Speaker: Vince Croft (New York University (US))
    • Lunch Break
    • 2:00 PM
      City Tour
    • ROOT and the Python Ecosystem
      Convener: Yuka Takahashi (University of Cincinnati (US))
      • 31
        PyROOT: Redesign and New Features

        With Python already established as a key player in scientific computing, the interest for the language in HEP has been growing over the last years. In order to address that demand, the ROOT Python bindings (PyROOT) are being modernised and extended. A new experimental PyROOT has been created by leveraging Cppyy, which provides the basic bleeding edge functionality for generating automatic Python bindings for C++ libraries. On top of Cppyy, PyROOT adds the so-called ROOT pythonizations: code that provides simpler and more pythonic ways of accessing ROOT C++ classes from Python. This talk will present the most recently added pythonizations together with the current status and future of the experimental PyROOT.

        Speaker: Enric Tejedor Saavedra (CERN)
      • 32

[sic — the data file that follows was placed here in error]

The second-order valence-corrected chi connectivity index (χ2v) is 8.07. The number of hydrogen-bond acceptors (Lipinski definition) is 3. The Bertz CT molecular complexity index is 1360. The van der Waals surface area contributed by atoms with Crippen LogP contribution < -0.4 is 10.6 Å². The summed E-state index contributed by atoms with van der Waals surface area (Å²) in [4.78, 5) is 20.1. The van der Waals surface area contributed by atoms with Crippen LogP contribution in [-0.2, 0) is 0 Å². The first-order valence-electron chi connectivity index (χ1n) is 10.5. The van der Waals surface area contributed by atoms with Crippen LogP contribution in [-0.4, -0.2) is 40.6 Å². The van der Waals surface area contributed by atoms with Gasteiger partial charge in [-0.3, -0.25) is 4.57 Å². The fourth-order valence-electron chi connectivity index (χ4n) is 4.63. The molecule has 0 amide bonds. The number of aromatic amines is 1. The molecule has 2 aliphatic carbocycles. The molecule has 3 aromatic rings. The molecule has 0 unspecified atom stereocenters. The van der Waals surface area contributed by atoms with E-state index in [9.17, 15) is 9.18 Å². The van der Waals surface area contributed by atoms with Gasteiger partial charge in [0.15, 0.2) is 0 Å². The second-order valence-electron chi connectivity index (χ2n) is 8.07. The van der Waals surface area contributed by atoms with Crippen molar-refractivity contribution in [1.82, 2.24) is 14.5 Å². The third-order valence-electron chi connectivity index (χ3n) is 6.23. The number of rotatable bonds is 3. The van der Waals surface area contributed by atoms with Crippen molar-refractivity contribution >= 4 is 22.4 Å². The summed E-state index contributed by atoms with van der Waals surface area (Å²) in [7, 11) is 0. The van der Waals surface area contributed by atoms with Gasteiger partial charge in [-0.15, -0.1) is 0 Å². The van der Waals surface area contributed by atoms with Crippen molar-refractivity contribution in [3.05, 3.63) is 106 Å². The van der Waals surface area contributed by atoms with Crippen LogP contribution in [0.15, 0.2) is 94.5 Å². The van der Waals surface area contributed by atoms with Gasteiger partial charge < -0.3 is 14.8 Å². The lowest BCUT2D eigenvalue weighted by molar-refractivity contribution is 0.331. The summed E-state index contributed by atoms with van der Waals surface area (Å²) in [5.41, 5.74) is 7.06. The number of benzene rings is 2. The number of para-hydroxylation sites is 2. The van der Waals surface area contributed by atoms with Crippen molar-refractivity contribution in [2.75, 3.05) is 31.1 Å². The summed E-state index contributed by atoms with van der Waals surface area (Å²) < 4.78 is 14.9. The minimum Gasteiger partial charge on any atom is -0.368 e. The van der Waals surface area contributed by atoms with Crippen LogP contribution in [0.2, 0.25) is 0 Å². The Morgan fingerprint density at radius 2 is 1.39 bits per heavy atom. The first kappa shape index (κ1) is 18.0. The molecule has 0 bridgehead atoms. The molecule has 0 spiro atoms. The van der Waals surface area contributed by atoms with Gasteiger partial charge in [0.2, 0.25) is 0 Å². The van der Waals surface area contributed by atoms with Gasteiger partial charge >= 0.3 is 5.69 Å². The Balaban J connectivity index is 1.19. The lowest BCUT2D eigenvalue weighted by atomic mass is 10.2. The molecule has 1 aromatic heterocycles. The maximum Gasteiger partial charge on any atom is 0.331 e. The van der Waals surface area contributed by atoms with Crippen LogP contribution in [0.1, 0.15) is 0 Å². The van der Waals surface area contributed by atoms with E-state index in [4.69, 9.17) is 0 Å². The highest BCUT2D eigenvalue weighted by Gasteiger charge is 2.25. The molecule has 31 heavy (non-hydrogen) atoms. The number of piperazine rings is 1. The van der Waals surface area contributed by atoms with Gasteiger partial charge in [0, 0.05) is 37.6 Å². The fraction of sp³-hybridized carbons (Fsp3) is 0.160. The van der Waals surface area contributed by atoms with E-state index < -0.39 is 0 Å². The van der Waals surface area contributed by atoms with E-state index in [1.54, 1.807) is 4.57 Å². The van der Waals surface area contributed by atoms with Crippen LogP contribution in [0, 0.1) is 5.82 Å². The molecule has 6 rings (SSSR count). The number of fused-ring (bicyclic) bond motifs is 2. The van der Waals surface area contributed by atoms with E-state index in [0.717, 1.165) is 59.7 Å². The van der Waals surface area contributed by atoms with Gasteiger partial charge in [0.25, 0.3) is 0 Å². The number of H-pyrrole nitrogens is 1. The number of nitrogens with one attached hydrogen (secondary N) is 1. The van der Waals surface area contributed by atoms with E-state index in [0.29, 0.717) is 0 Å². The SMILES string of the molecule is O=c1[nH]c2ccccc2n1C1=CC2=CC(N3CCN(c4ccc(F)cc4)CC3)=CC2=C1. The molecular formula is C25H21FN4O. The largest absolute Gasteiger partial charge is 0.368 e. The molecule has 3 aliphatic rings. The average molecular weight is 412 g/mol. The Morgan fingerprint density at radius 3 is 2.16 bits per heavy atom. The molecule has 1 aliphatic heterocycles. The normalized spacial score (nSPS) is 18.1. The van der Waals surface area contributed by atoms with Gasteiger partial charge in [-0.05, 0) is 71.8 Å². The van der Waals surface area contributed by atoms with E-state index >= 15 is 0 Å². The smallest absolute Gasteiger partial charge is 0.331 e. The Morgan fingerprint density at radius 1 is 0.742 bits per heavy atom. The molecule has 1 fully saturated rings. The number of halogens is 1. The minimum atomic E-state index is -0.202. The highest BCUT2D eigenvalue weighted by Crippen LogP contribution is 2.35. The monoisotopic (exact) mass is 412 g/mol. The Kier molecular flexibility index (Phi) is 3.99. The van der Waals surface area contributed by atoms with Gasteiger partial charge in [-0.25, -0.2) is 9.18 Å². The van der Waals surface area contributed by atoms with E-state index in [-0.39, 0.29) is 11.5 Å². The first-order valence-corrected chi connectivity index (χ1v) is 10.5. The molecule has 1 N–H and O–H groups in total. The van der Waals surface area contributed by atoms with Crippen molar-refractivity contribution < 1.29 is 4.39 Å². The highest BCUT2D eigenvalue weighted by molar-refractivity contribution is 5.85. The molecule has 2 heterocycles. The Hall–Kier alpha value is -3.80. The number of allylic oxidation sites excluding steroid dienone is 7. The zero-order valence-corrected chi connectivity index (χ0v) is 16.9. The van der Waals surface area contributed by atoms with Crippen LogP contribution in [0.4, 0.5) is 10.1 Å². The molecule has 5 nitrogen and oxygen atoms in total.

iminuit: interactive python wrapper around MINUIT2

        iminuit is an external Python interface to the Minuit2 C++ code,
        which can be compiled standalone without the rest of ROOT. iminuit
        has recently seen a boost of development which culminated in the
        latest 1.3 release and will join the Scikit-HEP project in this year.
        To simplify Minuit’s use as a standalone CMake package, for projects
        like iminuit and GooFit, a new standalone build system
        was implemented for Minuit2, and has been
        included in the latest release of ROOT. This system uses modern CMake
        patterns, and lives in a peaceful coexistence with the ROOT build
        system. The production of source packages is handled without external